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War Stories The No Longer
War Stories

Street Date: January 11, 2011
Style: Rock / Funk / Alternative
Artist Website: TheNoLonger.com
Buy It: AmazonMP3
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What do you get if you listen to The No Longer's newest full-length album? A little bit of everything that rock music has to offer (except the hardcore stuff). The No Longer mixes rock, funk, pop punk, grunge, classic rock, 80s metal and ballads into a full-length album called War Stories. Picture what it would sound like if Hyperstatic Union and Petra became one band, and you get the basic idea of what The No Longer sounds like. That being said, the guitars are the highlight of the album. While there isn't always something there to get excited about, songs like "It's Alright, Nazirite!" and "Drawing The Lines" feature some pretty good, rocking guitars. The music in "Hipster" even slightly reminds me of Nirvana, except that it has better production, and it's a lot poppier (but you can hear the influence). It's the more rock-based tracks that the band really seems to excel at. The funky songs like "The Living Daylights" and the ballads like the Pink Floyd-esque "Blood Red Moon" and "Truth Hurts" are alright, but don't display their talent as well as the rock songs. The main reason for this, though, may not lay entirely on the musicians' hands. The No Longer's lead vocalist and guitarist, Geoff Desiato, has a good voice, but it's one of those voices that only fits well within a certain genre of music. He has a rock voice (borderline hair metal on a few occasions), and it doesn't translate well into the softer material. The album could have been a lot better had they not experimented quite so much. It's a noble attempt, indeed, but some bands don't really have what it takes to successfully pull off a lot of genre-switching. As far as other weaknesses, there's not really that much to mention. War Stories is a pretty good album; I think it just needs a little more power behind it.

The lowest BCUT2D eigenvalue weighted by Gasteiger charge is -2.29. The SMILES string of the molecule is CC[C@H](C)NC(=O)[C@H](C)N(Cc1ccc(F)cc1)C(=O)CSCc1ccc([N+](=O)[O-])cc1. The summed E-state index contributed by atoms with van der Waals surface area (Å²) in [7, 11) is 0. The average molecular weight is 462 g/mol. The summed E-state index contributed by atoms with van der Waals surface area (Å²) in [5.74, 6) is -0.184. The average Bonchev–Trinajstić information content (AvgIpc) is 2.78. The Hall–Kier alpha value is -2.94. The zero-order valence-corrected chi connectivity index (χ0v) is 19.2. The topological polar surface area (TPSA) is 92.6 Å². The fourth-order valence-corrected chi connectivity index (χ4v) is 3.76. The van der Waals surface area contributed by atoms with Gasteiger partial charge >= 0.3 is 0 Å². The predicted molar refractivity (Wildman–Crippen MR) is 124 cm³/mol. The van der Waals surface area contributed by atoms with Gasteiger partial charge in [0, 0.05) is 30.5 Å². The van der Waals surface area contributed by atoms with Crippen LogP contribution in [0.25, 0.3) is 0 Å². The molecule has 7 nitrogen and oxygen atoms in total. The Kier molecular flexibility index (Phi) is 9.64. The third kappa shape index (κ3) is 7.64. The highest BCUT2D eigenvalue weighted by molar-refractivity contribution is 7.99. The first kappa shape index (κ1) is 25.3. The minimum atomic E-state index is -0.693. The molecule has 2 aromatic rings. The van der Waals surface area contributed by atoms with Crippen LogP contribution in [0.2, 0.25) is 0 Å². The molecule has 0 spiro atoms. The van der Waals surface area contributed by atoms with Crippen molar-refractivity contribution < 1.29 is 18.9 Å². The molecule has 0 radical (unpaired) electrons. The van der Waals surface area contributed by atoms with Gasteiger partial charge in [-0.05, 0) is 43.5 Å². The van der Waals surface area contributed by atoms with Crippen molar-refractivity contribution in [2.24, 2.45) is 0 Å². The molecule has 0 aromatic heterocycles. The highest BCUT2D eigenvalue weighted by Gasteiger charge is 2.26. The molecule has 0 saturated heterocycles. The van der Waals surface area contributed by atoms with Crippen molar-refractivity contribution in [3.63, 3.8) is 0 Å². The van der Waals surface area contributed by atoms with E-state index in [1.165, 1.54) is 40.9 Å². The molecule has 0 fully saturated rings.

- Review date: 1/11/11, written by Scott Fryberger of Jesusfreakhideout.com

  1. It's Alright, Nazirite! (3:17)
  2. Serpent Sly (4:20)
  3. The Living Daylights (4:16)
  4. Limelight (4:29)
  5. War Torn (3:38)
  6. Drawing The Lines (3:26)
  7. Hipster (4:12)
  8. Blood Red Moon (4:02)
  9. Truth Hurts (3:15)
  10. Grip (3:21)
  11. Paupers & Princes (5:26)
spacer Click For Audio Sample   Click For Song Lyrics
Click For Audio Sample   Click For Song Lyrics
Click For Audio Sample   Click For Song Lyrics
Click For Audio Sample   Click For Song Lyrics
Click For Audio Sample   Click For Song Lyrics
Click For Audio Sample   Click For Song Lyrics
Click For Audio Sample   Click For Song Lyrics
Click For Audio Sample   Click For Song Lyrics
Click For Audio Sample   Click For Song Lyrics